Eventually, the two retire to the back platform as if it were a bed, and several dancers holding a large curtain slowly shuffle behind them. As the two lovers finally separate, a large, headless statue seems to appear to the left as another man (Caleus?) appears from behind the bed and 'steals' Lesbia as his own sensual dance partner atop the "bed" while Catullus looks on. In response, he begins an angry solo as the two continue their dance. Soon, he grabs Lesbia and tears her away from this new man, throwing her on the ground. This results in a disagreement between all three, eventually culminating in Catullus collapsing on the ground alone as the new couple collapses together on the "bed."
In response, a man wearing a coyote(?) mask enters to comfort and guide the scorned lover. He is followed by two young female dancers and a man dragging himself along the ground (all three wrapped up like mummies), and then joined by another man with a torch of some kind. The scorned lover is directed to the bed, where he is guided to leave a blessing (or perhaps a curse). The coyote-masked man then leads his mini-procession to the other side of the stage and dances with Cutullus, who is then left to watch as the mummies repeat a simple but individualized ensemble dance. The masked man directs the scorned Catullus in a dance; Catullus then lays again on the ground as the new couple comes forward to taunt him with yet another pas de deux before returning to bed. The third member of the procession provides Catullus with a long white sash. The group then proceeds offstage, ending with the man in the coyote mask. Catullus kneels, and seems to be blessed by the masked man before he exits.
Suddenly, more men rush onstage and raise Lesbia (whose new lover has exited) above their heads while Catullus moves to the back and sways in agony with a few other (masked) men on the platform. As they do this, the statue set piece slowly rises out of sight. Before long, the men carrying Lesbia run offstage with her and Catullus's companions slowly exit as well. While they do so, two groups of five women enter stage and dance around him once he stands up again. When he emerges from the group and collapses twice, they help him back up. Suddenly, they all run offstage and a single female dancer (Ipsitilla?) enters and performs a fiery solo before Catullus. As he watches, a bit timidly, it becomes a pas de deux. Eventually, it ends as he runs offstage and she chases after him. The stage (and video) goes black momentarily.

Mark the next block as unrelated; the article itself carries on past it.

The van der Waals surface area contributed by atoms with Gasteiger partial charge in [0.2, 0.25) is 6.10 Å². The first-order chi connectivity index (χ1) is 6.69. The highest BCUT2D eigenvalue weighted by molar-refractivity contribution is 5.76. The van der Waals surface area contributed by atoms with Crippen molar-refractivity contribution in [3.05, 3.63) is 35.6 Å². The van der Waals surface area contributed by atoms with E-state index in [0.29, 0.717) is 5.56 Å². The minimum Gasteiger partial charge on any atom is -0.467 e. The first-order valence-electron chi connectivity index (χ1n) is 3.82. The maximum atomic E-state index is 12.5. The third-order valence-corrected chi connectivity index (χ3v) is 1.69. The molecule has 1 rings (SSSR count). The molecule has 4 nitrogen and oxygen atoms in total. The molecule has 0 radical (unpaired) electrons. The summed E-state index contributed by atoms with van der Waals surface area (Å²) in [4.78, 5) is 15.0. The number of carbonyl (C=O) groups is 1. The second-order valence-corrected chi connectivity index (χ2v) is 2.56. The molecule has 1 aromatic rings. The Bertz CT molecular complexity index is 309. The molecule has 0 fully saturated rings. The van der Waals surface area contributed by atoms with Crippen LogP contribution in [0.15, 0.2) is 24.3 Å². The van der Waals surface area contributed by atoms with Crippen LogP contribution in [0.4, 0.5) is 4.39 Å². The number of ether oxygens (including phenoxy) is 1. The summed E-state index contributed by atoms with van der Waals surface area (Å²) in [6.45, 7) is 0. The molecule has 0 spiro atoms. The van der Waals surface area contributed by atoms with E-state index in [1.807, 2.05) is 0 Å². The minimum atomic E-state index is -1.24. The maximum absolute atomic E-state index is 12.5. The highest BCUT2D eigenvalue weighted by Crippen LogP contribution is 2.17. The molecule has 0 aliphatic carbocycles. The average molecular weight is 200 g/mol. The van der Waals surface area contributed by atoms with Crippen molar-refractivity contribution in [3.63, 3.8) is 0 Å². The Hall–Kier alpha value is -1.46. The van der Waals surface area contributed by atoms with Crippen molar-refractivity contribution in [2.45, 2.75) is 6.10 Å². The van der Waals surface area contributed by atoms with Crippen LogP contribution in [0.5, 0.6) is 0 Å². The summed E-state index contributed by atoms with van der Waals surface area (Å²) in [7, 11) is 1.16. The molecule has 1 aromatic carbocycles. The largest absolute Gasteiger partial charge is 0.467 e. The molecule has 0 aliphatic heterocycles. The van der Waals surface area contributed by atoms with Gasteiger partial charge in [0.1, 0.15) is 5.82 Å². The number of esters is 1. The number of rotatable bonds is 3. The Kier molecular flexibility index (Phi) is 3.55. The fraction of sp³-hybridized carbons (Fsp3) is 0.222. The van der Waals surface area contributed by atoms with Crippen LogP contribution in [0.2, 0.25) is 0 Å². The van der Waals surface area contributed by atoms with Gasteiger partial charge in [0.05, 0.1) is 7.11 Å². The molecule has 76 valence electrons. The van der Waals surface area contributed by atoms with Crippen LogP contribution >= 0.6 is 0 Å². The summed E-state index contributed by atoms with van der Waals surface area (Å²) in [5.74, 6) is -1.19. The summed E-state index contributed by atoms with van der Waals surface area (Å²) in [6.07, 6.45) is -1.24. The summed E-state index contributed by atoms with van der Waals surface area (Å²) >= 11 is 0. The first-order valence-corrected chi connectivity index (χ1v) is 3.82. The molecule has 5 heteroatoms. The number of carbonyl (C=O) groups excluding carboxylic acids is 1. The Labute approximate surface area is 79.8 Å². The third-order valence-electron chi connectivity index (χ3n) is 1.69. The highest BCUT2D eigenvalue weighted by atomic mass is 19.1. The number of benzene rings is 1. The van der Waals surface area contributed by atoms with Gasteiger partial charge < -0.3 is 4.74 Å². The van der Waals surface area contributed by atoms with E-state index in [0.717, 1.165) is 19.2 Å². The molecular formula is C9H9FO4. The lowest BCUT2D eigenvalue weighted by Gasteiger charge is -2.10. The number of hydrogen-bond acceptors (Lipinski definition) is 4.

When the stage lights return, the group of ten female dancers reenters for an ensemble dance. Catullus, now cloaked, reenters as well and the women take turns dancing around and with him. As he passes through their cluster a final time, Lesbia appears in her cloak and they run off. They appear to kiss but then turn away from each other; the spark seems gone. She mounts the back platform and they reach toward each other; he paces before her and follows her downstage. After reaching toward each other one last time, they dance separate solos and she slowly exits, covering her face with her cloak. Catullus collapses to the ground in response. At this point, the six couples from the beginning return to surround him and spin in place, and four soloists enter in front and jump over his body. All then run offstage, leaving Catullus slumped on the ground. The stage and video go dark.